It’s Simple…Just Do What’s Right!

A Cancer Battle We Can Win – NY Times Op-Ed – 

So grateful to NY Times for posting this!


Just a few things about the NY Time Op-Ed article I posted above that I need you to read. It’s important and could affect some of you…you just don’t know it yet. When mom was diagnosed with lung cancer she was Stage IV. Unfortunately, most lung cancer symptoms don’t present themselves until the cancer is in the late stages. Not all, but most. So there was no true way of knowing she had it until it was too late. There aren’t any real “screening” methods to detect lung cancer. Though she lived four years with the disease, she was, essentially at the end of the fight, climbing uphill.

This op-ed piece supports using a low-dose CT scan to detect early stage lung cancer. It’s recommended (by several medical organizations) as a way to screen for lung cancer in high-risk people. Because, well, you know, lung cancer is the No. 1 cancer killer and more women die of lung cancer than breast, ovarian and uterine cancers combined.

Mom just a few months AFTER she was diagnosed; posing with Univ of Kentucky's head women's basketball coach. Did she LOOK like she had lung cancer?

Mom just a few months AFTER she was diagnosed; posing with Univ of Kentucky’s head women’s basketball coach. Did she LOOK like she had lung cancer?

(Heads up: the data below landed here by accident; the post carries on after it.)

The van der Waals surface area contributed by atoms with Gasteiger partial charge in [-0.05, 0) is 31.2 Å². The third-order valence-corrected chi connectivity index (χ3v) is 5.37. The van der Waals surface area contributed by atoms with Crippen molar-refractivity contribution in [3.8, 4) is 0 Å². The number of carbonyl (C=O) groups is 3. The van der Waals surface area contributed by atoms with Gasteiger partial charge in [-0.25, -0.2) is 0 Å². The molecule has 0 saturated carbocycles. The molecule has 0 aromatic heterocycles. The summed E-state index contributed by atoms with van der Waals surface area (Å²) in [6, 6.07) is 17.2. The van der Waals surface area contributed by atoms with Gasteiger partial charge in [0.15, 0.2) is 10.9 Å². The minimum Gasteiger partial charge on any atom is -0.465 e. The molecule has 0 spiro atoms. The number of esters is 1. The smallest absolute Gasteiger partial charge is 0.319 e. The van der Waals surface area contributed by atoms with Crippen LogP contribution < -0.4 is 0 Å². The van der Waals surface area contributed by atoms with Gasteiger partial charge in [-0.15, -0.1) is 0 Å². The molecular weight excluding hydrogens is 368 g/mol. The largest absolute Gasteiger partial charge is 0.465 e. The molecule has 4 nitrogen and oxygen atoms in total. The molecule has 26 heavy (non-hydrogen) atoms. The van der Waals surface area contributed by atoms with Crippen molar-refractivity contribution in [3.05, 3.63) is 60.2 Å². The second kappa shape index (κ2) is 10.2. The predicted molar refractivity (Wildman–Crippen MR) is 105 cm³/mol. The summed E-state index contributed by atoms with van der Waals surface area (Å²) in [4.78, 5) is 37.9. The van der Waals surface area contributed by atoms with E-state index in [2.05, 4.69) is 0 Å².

This CT screening can help reduce the number of people who die because it can detect lung cancer sooner, rather than later. This screening isn’t a “cure”; just a detection method, like mammograms or prostate exams. I’m pretty certain it would have helped if mom had known years earlier so we would have had time to do something about it. Not saying she wouldn’t have died, just saying she would have had a little more time to do more. Lung cancer in the late stages doesn’t give you much time.

So here’s the catch….this CT screening is expensive. Very. Which means not many, especially those without insurance, can afford the screening. Some hospitals offer free screening, but not all of them. And some medical professionals think screening is unnecessary and a waste of money. What we want is simple…we want (CMS) Medicare to cover the cost of this screening, because the population of those 65 and older who receive Medicare are the ones who suffer the most (fixed incomes, lack of access, etc.). But critics against screening think that it would cost the government and taxpayers too much money to cover the screening costs. They just think it’s so unnecessary. Really?  Wasteful spending. Really? Too many false-positive results they say…really?  I’m sorry, but I think they should let the families decide what’s “unnecessary and wasteful”.  How about giving US a choice in the matter? Don’t deny us a chance just because YOU think it’s unnecessary.  I’m thinking that those who sit in judgement have yet to experience what’s it like to watch a loved one die knowing there’s nothing you can do about it.  All we want is a chance to choose a screening option that could help us improve our chances to live. That’s all we want. An opportunity to choose. 

If someone you loved had lung cancer, or any kind of cancer, wouldn’t you want them to have access to methods to detect it sooner rather than later? It’s pretty simple really, just do what’s right. 

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